Mon | Jun 24, 2019

IronRock misses targets but optimistic after turnaround in 2018

Published:Friday | February 15, 2019 | 12:16 AM
Managing Director of IronRock Insurance Company Evan Thwaites.

For the financial year ending December 2018, IronRock Insurance – the newest entrant in a market of nine operating companies – generated a profit of $811,000.

By itself that number would be unimpressive. But within its proper context – it marks a turnaround of a large loss of nearly $48 million the year before – it’s a good outcome for the company that launched as a start-up just over three years ago.

And it’s fuelling optimism among the directors, who expect to continue making gains, even if slower and lower than first projected.

The company founded by insurance experts Evan Thwaites and Wayne Hardie, and the late William McConnell started writing business at the start of 2016.

Last year, IronRock’s gross premiums surpassed the half-billion dollar mark to hit $572 million, up from $424 million the year before; its assets grew moderately to $1.02 billion; but its capital base stayed flat at $513 million.

These numbers are preliminary and subject to reverification by the company’s auditors.

Still, the financial achievements fall somewhat short of projections outlined in IronRock’s prospectus for its initial public offering of shares and subsequent listing on the junior market of the Jamaica Stock Exchange in mid-March 2016.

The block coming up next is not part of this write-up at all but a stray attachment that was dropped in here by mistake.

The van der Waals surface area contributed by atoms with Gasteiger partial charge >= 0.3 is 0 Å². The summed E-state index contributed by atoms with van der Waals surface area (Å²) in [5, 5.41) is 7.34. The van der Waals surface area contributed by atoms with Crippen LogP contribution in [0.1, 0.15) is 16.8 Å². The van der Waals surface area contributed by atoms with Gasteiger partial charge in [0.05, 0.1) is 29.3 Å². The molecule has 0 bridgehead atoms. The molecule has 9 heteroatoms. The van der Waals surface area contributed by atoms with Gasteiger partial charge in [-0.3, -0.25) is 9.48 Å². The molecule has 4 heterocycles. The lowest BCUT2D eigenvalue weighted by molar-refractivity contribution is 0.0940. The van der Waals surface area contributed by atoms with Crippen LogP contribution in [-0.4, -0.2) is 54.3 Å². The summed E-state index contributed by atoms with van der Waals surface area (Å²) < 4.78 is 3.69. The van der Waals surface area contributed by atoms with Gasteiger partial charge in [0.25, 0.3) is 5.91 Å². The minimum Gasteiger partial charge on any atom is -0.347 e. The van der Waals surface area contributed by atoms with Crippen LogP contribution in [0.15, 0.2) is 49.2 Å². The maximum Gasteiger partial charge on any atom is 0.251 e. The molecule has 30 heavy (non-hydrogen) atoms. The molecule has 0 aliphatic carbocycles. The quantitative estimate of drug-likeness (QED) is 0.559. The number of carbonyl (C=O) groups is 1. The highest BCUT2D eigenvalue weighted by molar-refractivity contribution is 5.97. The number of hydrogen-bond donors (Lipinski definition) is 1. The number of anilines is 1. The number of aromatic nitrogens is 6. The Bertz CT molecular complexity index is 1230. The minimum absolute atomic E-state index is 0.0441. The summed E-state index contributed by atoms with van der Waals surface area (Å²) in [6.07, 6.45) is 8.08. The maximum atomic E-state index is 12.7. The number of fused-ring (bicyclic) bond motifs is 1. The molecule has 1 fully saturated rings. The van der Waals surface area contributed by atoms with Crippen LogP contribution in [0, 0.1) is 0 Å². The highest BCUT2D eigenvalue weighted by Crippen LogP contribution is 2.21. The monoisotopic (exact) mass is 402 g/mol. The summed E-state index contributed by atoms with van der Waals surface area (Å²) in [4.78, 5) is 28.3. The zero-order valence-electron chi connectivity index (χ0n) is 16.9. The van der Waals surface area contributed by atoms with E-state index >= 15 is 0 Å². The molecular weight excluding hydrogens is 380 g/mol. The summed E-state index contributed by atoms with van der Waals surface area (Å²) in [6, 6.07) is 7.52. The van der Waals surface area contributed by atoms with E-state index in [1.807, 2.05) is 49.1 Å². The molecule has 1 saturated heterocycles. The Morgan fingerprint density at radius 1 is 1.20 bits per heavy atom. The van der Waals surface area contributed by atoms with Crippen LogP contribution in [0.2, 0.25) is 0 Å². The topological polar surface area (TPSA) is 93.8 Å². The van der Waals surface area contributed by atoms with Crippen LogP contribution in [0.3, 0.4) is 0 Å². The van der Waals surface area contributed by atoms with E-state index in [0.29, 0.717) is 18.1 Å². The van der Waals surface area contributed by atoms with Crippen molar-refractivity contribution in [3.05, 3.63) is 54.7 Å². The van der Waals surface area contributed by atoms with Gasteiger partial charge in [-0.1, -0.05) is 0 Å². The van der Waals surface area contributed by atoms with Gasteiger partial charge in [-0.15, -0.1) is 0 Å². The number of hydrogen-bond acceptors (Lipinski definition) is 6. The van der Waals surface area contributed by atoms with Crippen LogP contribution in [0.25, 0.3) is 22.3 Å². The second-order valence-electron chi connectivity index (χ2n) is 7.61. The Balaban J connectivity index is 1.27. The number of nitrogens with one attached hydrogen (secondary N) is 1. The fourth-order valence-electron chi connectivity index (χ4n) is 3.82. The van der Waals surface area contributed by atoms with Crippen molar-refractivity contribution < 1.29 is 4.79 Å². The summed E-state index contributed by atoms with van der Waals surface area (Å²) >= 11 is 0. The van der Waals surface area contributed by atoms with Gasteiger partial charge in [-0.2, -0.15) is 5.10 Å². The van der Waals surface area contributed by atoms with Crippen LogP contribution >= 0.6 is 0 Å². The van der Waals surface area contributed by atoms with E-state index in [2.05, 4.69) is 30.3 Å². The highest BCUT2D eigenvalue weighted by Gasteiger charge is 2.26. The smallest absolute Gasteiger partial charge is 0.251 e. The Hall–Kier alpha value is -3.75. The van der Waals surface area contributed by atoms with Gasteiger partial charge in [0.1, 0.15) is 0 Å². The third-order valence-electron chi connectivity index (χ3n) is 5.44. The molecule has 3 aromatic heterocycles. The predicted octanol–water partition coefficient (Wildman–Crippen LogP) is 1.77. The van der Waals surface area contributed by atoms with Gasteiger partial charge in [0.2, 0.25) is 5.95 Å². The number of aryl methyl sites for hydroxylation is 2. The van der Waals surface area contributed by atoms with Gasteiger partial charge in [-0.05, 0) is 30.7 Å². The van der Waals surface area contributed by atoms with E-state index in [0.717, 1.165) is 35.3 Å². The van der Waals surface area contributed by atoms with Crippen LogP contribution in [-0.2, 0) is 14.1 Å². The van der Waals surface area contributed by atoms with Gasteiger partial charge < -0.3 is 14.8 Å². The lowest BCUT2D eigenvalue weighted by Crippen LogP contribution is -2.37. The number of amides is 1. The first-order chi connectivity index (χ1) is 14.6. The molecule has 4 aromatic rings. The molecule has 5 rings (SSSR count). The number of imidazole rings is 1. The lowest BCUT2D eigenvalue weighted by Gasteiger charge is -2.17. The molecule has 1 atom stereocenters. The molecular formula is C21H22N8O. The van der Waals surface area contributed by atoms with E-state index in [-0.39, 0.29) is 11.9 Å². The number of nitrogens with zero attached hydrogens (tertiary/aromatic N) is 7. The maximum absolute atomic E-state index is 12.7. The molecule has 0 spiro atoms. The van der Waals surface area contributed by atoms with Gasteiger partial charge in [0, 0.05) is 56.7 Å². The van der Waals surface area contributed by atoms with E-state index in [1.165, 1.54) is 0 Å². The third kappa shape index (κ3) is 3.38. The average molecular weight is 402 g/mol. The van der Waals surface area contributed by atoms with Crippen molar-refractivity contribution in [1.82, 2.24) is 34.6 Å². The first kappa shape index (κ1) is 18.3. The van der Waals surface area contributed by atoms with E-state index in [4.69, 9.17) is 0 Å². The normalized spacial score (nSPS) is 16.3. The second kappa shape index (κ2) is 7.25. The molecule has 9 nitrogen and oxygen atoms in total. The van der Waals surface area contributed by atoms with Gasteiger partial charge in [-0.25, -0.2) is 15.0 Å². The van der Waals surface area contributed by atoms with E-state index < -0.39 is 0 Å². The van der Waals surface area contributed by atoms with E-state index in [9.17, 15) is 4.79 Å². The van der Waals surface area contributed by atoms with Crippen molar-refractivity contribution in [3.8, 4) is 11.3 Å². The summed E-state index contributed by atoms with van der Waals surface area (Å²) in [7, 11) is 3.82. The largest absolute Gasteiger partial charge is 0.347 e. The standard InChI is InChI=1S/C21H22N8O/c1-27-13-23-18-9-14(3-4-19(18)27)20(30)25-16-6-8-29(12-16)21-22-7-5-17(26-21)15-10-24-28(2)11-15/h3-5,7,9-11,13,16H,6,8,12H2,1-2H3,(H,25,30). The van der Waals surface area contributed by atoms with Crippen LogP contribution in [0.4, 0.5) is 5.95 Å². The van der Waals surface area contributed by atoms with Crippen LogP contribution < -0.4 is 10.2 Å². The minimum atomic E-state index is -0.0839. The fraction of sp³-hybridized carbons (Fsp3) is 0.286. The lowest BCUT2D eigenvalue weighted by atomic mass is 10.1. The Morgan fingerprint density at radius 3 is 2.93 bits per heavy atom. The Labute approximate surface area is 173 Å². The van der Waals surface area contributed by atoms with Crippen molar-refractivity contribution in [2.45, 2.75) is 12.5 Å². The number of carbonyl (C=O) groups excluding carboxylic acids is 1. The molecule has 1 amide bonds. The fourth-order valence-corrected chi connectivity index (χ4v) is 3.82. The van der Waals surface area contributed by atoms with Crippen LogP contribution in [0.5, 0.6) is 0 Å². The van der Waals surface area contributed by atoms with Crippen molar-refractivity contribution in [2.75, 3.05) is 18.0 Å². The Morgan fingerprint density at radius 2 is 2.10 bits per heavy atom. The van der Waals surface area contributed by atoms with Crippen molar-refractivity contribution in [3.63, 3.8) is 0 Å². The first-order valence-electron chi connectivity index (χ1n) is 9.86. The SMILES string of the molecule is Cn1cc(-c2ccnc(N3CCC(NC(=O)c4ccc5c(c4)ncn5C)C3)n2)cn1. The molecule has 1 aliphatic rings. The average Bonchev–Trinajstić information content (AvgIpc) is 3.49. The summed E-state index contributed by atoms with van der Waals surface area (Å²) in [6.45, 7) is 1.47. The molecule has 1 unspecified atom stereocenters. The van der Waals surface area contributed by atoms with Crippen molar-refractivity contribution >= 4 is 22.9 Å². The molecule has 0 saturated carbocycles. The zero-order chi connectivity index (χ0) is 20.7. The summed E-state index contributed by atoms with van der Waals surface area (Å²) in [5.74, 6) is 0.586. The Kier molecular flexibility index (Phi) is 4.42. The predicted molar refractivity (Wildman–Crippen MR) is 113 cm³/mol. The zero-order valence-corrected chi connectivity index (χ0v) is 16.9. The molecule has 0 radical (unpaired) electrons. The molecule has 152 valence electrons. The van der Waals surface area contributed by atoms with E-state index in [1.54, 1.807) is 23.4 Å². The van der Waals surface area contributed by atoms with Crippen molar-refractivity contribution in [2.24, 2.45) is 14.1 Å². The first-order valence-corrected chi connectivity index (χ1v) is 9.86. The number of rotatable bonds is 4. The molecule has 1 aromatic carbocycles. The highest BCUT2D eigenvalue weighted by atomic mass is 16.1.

But on the key metric that is used to diagnose the health of insurance businesses – the Minimum Capital Test, or MCT – IronRock’s preliminary estimate for 2018 was 515.27 per cent, which is more than twice the 250 per cent benchmark set by regulators and 200 percentage points more than the general insurer expected its performance to deliver at that point in time.

Managing Director Evan Thwaites cautions, however, that the figure is still subject to both audit and actuarial review, and could change.

Industry data from the Financial Services Commission (FSC) valued net premiums earned by general insurers at $18 billion in 2017. IronRock, with $128.4 million in net premium for that period, had 0.7 per cent of the market.

But its share rises to a ‘healthier’ one per cent, says Thwaites, when gross premium income is used as the marker.

“IronRock launched with very ambitious targets, and as a team we have all worked tirelessly to meet them. We are pleased with our performance in the first two years of operation…,” he said in an interview with the Financial Gleaner.

IronRock expected to make a loss on its first year of operation, but it also forecast that it would have been in the black the following year and make $60 million of profit in 2018, which would have wiped out its accumulated deficits.

It fell short of those goals, and even while last year closed with a small profit, the company was still in the red on its core insurance activities. However, its underwriting losses, at $44 million, were cut by more than a half relative to the previous year’s out-turn at $101 million.